Experimenting with double exposures—that is, two or more compositions merged into a singular frame—is an excellent means of sparking some creativity. Unfortunately, it’s not always as easy to accomplish as it was in the days of film. Back before today’s digital camera, creating an exposure on top of an existing exposure was as easy as not advancing the film. Now, most image makers rely on post-processing tools like Adobe Photoshop to attain similar results, but many new cameras allow you to create double exposures in-camera. David Flores explains:
The tricky part of the equation is that the method for making digital double exposures varies between cameras. While we won’t be covering the how-tos across all of the models out there, we did want to provide a quick overview of the mechanics some of the major brands have to offer.
For Fujifilm Users
If you’re a fan of doing things the old fashioned way, the double exposures produced by Fujifilm cameras may suit your needs. Like a film camera, Fuji allows users to combine two consecutive shots (provided that the second exposure is made before too much time passes or the camera powers down).
Though the process is significantly less flexible than the ones employed by Canon or Sony, Fuji does have one quality that’s incredibly beneficial to making double exposures. After you’ve made your first exposure, you have the option of viewing image one as a digital overlay in the electronic viewfinder or camera LCD panel. That means that photographers can see exactly what the exposure will look like before snapping the shutter at all.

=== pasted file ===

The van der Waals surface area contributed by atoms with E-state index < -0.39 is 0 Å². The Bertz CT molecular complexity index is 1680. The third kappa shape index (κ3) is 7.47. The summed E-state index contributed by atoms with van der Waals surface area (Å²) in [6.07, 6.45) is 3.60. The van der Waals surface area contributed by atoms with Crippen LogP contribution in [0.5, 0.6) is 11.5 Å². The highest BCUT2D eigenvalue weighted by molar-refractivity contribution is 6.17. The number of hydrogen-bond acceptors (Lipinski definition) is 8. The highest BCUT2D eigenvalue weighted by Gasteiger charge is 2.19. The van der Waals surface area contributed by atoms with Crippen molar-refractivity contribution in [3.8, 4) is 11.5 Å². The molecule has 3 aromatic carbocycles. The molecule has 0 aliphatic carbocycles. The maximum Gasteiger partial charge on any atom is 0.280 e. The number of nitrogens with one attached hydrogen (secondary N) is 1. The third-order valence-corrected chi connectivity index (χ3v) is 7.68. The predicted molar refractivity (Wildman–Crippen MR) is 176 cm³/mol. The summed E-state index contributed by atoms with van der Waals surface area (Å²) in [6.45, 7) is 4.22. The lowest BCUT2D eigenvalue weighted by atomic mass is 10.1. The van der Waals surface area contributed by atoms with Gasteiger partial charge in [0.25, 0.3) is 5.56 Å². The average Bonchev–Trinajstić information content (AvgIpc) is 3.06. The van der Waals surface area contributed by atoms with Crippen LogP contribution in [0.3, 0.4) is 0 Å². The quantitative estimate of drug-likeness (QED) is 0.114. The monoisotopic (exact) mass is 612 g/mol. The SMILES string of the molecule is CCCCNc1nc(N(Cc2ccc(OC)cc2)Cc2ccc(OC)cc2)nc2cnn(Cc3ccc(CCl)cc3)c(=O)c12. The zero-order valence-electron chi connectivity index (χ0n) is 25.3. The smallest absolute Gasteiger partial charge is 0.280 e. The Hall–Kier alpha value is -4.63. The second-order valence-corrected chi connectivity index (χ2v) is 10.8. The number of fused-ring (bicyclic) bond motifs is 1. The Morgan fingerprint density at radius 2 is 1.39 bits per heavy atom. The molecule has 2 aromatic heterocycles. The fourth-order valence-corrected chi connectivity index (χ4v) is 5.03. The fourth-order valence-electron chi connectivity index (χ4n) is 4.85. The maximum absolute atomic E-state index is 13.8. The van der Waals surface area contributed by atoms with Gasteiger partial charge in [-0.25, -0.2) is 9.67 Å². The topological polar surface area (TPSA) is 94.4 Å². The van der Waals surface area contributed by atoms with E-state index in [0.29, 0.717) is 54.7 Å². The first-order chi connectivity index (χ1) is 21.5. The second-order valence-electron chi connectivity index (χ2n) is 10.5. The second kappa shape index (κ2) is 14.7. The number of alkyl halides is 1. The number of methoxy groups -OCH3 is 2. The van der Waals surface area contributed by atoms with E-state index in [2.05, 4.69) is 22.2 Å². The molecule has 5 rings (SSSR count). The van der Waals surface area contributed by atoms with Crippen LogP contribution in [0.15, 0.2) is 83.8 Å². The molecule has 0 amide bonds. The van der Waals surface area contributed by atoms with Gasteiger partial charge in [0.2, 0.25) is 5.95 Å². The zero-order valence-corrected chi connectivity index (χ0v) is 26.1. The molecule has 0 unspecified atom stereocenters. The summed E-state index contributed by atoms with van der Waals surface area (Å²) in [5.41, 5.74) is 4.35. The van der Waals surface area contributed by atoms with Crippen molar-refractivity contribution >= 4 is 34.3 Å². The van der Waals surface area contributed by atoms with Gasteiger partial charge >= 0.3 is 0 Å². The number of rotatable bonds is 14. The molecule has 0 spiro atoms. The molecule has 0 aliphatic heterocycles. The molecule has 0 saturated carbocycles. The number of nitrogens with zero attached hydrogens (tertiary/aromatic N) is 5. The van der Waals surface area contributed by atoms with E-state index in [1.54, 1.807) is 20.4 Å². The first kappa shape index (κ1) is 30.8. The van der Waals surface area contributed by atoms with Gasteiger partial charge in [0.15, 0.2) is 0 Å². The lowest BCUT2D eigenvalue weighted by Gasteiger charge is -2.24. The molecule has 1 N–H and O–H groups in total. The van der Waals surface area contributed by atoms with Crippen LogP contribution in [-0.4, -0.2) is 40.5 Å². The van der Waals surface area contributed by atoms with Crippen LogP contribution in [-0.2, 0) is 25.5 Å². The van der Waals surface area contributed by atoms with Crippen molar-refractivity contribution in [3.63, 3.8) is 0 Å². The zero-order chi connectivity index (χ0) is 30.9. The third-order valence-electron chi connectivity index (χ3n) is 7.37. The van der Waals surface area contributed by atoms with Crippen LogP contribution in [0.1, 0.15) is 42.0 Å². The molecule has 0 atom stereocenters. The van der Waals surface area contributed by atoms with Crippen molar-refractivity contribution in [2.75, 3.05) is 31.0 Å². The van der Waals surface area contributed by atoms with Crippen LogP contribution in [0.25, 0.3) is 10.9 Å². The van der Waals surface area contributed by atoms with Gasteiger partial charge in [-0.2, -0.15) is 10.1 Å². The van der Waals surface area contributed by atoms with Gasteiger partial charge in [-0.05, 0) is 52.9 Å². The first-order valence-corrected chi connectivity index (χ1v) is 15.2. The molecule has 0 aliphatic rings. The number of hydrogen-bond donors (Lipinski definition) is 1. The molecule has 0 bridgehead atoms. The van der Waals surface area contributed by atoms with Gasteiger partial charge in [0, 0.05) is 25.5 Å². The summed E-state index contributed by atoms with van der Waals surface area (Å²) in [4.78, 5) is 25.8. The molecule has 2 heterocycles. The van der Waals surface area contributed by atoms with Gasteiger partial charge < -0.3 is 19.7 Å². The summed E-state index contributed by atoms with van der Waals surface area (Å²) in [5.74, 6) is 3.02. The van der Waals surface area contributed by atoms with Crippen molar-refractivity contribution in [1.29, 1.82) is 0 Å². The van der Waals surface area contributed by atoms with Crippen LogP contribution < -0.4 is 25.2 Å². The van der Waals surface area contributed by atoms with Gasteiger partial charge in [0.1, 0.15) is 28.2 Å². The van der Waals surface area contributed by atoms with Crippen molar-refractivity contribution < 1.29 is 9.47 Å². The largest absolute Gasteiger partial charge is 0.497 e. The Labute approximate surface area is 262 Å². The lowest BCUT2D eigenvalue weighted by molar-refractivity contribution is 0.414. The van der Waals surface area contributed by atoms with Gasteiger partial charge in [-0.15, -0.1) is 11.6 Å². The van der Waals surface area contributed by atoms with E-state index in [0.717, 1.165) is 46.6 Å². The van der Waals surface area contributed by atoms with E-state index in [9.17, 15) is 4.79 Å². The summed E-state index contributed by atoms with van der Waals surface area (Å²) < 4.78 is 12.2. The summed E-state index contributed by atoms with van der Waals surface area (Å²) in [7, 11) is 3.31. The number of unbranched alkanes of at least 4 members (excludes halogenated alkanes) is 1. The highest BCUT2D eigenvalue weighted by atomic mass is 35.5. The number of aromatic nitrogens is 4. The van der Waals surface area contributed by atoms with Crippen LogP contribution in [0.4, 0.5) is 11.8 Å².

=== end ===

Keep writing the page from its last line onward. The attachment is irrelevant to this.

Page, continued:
For Canon Users
Canon offers its users quite a bit of creative freedom when it comes to the double exposure features it provides. Image makers can combine up to nine exposures at a time and can try out four different blending modes. By a long shot, Canon offers more options and allows more room for experimentation than its competition.
One of the coolest features? Canon lets you select a base image for your double exposure at any time. That means that it’s possible to make a portrait in a controlled studio environment, then head out to another location entirely for exposure number two.
For Sony Users
A bit less overwhelming than Canon and less rigid than Fujifilm, Sony’s double exposure options provide photographers with a happy medium. What’s more, Sony’s system allows the most room for mistakes. Once you’ve made the first part of the double exposure, it’s possible to keep shooting second shots until you’re completely satisfied with your finished product.
And if you want to add a bit of extra flair to your images, there are a number of preset modes that can be applied to images in-camera available for download via the Sony PlayMemories app.
“Multiple exposure is a technique that can unlock your spontaneity and creativity. You can combine elements of earth and sky, create mirror images, or flip a perspective. Combine text with a portrait, show progressions of time, or combine a subject with a meaningful texture. There’s no limit to the types of photographs you can make.”
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